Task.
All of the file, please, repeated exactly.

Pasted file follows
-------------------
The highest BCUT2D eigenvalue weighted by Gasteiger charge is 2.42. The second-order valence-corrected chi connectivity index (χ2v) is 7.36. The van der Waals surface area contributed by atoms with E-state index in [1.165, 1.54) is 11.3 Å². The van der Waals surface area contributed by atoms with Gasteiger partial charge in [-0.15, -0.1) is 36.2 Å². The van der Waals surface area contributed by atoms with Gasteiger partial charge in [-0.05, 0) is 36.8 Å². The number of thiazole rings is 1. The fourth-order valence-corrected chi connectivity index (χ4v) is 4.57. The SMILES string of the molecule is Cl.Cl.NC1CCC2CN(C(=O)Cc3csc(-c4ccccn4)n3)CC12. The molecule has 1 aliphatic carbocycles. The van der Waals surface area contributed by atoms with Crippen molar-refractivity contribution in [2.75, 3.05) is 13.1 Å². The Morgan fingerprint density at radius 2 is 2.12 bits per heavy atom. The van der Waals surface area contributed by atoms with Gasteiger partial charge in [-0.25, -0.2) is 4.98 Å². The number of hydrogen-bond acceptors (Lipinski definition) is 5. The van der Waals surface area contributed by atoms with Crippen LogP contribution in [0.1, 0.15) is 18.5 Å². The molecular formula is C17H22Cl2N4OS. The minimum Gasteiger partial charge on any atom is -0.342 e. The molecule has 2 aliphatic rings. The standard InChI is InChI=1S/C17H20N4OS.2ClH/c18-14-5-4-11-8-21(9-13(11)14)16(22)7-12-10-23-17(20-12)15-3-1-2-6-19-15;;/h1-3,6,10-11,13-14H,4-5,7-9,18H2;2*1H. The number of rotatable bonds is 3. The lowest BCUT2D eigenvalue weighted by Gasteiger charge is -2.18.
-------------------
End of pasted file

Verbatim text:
The highest BCUT2D eigenvalue weighted by Gasteiger charge is 2.42. The second-order valence-corrected chi connectivity index (χ2v) is 7.36. The van der Waals surface area contributed by atoms with E-state index in [1.165, 1.54) is 11.3 Å². The van der Waals surface area contributed by atoms with Gasteiger partial charge in [-0.15, -0.1) is 36.2 Å². The van der Waals surface area contributed by atoms with Gasteiger partial charge in [-0.05, 0) is 36.8 Å². The number of thiazole rings is 1. The fourth-order valence-corrected chi connectivity index (χ4v) is 4.57. The SMILES string of the molecule is Cl.Cl.NC1CCC2CN(C(=O)Cc3csc(-c4ccccn4)n3)CC12. The molecule has 1 aliphatic carbocycles. The van der Waals surface area contributed by atoms with Crippen molar-refractivity contribution in [2.75, 3.05) is 13.1 Å². The Morgan fingerprint density at radius 2 is 2.12 bits per heavy atom. The van der Waals surface area contributed by atoms with Gasteiger partial charge in [-0.25, -0.2) is 4.98 Å². The number of hydrogen-bond acceptors (Lipinski definition) is 5. The van der Waals surface area contributed by atoms with Crippen LogP contribution in [0.1, 0.15) is 18.5 Å². The molecular formula is C17H22Cl2N4OS. The minimum Gasteiger partial charge on any atom is -0.342 e. The molecule has 2 aliphatic rings. The standard InChI is InChI=1S/C17H20N4OS.2ClH/c18-14-5-4-11-8-21(9-13(11)14)16(22)7-12-10-23-17(20-12)15-3-1-2-6-19-15;;/h1-3,6,10-11,13-14H,4-5,7-9,18H2;2*1H. The number of rotatable bonds is 3. The lowest BCUT2D eigenvalue weighted by Gasteiger charge is -2.18.